But your little ones, whom you said would be victims, I will bring in, and they shall know the land which I swore I would make you dwell in. (Numbers 14:31)

God required Israel to spend one year in the wilderness for each day the spies spent searching out the Promised Land, or forty years. And except for Joshua and Caleb, God did not allow any person over the age of twenty to enter Canaan.

Thus, God trained and changed Israel in forty years or one generation.

How do you change a nation in one generation? You do it through the youth.

In No Longer A Slumdog, K. P. Yohannan wrote about his vision of vast wheat fields, ready for a harvest. He ran toward the fields, knowing they represented millions of souls for the kingdom of God. But Yohannan came to a raging river he could not cross. He stood there and wept.

All of a sudden there appeared before me a bridge reaching from one side of the vast river to the other. It was not a narrow bridge, but one that was very broad. It was completely filled with little children from all over Asia − poor, destitute children, like those I’d often seen on the streets of Calcutta, Kathmandu and other Asian Cities.

Then it was as though someone spoke to me and said, “If you want to have this harvest, it’s all yours. But this is the bridge you must cross to get it.” (No Longer A Slumdog by K. P. Yohannan, Copyright © 1982, page 90)

Yohannan’s vision is now coming to pass through Gospel For Asia’s Bridge of Hope ministry. 70,000 children are now being educated and trained to reach their families, communities, and India with the love of Jesus. And it is working because lives are being changed.

But remember this: there are 1.2 billion people in India.

So, Gospel For Asia is praying for their Bridge of Hope ministry to grow to 500,000 children.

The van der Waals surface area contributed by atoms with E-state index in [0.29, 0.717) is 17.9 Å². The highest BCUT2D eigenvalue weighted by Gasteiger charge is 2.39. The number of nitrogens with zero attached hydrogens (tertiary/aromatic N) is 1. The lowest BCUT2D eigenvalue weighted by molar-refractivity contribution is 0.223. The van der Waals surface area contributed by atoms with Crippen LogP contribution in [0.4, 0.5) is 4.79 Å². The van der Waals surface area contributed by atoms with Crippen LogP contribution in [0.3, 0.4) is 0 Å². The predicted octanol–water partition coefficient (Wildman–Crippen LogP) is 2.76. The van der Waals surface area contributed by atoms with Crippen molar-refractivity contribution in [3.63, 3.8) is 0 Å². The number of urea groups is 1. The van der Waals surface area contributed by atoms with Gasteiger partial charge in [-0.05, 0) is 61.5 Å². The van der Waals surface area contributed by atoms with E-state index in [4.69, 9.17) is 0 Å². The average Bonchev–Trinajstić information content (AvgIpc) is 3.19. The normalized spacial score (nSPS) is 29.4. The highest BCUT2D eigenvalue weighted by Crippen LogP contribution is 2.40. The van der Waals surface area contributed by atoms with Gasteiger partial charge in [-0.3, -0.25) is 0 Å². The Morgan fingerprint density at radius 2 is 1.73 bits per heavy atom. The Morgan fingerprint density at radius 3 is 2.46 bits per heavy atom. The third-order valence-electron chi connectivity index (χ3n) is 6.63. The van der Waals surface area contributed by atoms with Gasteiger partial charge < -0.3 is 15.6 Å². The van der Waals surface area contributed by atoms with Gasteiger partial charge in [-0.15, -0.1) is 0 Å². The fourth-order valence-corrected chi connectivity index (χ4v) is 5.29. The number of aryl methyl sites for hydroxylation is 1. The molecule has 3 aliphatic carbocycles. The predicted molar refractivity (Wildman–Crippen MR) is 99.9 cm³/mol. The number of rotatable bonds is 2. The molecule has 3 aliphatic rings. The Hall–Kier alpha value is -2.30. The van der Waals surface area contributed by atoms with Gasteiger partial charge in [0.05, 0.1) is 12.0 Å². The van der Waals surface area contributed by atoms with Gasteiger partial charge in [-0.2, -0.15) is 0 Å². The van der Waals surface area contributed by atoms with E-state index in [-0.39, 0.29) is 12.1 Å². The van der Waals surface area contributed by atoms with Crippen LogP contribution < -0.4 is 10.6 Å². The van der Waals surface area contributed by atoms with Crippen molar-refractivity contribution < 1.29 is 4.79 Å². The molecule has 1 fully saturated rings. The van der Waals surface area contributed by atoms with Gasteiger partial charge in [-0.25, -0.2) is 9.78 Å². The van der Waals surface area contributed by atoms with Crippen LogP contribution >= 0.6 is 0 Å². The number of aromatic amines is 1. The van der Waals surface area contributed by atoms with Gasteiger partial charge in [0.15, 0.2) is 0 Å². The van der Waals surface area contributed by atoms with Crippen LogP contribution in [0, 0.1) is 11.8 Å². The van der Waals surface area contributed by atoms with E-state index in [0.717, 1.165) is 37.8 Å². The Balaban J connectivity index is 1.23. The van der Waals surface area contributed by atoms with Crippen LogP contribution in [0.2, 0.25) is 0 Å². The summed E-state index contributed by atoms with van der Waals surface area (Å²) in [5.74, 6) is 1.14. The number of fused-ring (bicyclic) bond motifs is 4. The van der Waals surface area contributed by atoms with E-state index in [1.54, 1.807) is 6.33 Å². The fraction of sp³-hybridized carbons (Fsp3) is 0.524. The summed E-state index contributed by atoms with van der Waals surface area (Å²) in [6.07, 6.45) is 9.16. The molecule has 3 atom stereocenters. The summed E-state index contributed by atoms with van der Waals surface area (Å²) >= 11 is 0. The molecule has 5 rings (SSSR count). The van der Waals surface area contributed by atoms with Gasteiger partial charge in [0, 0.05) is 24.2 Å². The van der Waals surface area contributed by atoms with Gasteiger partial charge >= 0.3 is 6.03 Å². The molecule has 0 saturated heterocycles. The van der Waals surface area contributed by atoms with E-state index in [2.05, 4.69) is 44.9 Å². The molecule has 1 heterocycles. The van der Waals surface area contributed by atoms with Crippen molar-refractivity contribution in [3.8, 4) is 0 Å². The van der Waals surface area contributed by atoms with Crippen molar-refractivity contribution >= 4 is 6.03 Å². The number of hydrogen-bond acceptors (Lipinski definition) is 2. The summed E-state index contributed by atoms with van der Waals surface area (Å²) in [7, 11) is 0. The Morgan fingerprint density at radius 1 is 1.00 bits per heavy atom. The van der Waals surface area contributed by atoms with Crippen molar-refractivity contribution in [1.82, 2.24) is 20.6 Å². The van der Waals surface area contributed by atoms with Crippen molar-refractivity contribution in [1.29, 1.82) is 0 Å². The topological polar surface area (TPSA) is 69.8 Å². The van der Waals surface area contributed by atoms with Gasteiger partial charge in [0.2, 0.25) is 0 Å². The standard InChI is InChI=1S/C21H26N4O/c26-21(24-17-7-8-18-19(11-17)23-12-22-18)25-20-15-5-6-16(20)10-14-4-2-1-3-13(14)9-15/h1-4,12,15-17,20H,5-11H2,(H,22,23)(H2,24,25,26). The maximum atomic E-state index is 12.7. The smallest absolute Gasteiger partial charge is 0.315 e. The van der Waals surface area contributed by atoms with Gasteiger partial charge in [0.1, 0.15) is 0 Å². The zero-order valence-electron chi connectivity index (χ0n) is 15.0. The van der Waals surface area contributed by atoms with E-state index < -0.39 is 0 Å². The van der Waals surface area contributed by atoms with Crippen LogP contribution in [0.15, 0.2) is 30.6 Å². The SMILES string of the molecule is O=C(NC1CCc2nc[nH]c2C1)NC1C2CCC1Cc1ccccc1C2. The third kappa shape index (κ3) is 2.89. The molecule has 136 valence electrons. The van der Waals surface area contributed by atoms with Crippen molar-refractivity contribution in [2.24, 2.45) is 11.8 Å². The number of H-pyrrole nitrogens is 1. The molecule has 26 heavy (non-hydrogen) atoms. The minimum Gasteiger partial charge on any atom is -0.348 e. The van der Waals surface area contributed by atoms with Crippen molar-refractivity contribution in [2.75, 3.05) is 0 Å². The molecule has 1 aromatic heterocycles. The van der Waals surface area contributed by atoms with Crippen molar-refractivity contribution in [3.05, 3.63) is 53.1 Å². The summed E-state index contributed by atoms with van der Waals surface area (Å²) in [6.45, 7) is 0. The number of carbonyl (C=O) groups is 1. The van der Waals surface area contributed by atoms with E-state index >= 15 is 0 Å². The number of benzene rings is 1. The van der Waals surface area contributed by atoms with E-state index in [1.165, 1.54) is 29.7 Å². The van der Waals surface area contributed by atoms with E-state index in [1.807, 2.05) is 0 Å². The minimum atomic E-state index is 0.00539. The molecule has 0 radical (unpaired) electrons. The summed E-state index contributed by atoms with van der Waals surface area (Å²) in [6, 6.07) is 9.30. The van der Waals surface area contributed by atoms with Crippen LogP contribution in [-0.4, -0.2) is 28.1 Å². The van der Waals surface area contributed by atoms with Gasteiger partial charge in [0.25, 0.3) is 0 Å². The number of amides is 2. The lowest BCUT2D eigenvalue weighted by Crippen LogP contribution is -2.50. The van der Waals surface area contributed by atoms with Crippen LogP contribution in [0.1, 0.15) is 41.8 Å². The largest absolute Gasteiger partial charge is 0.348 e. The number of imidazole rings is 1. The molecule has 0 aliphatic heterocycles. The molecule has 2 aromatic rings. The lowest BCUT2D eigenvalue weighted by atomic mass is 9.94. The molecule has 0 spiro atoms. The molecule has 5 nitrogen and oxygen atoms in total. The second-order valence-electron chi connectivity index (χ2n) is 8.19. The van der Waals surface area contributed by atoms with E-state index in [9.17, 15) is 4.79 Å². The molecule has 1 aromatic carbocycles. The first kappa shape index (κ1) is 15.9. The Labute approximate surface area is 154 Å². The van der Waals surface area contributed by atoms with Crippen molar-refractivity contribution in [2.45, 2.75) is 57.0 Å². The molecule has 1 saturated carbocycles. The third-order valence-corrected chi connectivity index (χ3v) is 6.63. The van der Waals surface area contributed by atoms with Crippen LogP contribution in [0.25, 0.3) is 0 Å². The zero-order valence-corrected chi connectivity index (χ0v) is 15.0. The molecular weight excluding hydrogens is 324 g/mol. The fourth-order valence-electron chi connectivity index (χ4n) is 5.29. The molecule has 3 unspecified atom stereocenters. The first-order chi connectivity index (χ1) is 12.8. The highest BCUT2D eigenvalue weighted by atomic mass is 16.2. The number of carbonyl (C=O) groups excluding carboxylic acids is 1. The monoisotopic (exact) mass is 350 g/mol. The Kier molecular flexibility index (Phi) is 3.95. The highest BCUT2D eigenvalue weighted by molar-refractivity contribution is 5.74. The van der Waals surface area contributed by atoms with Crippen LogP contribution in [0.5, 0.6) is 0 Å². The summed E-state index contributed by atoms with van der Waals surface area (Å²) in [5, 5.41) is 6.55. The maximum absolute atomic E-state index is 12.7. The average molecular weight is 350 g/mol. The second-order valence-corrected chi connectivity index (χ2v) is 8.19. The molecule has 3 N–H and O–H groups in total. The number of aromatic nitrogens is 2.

Like Israel, we can either believe the bad report that India is too big to ever change or we can join in with Gospel For Asia and help change the nation in one generation.

If you are interested in sponsoring a Bridge of Hope child, go here, but if you just want to make a one time gift, click on the MyGFA photo below.

Click on to see MyGFA site.

Click on to see MyGFA site.

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Why Do I Support Gospel For Asia?

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I had a vision on December 24, 1993, in which I saw thousands and thousands of dark-skinned starving children. They screamed at the top of their lungs from hunger. The mothers held their children while the fathers stood next to them. All of the parents stared at me with pleading eyes, which begged, “Would you help us? Please!”

The screams echoed in my ears and pierced my heart. I fell on the carpet and wept so much I thought the anguish would swallow me up. Whatever my life’s plans were before that moment no longer mattered because I knew that I had to help the hungry, poor, and helpless children of the world.

A second vision in early 1994 reenforced my calling. In it, I saw myself arriving in heaven, but not for a glorious homecoming. A line of dark-skinned children, as far as I could see, waited to talk with me. Each, in turn, said, “I did not make it into my divine calling on earth because you failed to fulfill your calling of helping us. I starved to death as a young child.”

Let me tell you: I do not ever want to arrive in heaven and have that happen to me. The anguish I felt looking onto those children’s eyes erased the joy of being in Paradise. If that was a sample of the pain a person could feel in heaven, I’d hate to ever visit Hell.

Now, let’s fast forward to 2011 when we received a free copy in the mail of No Longer A Slumdog by K. P. Yohannan. The title caught my attention because of the movie by a similar name. I sat down and began reading it.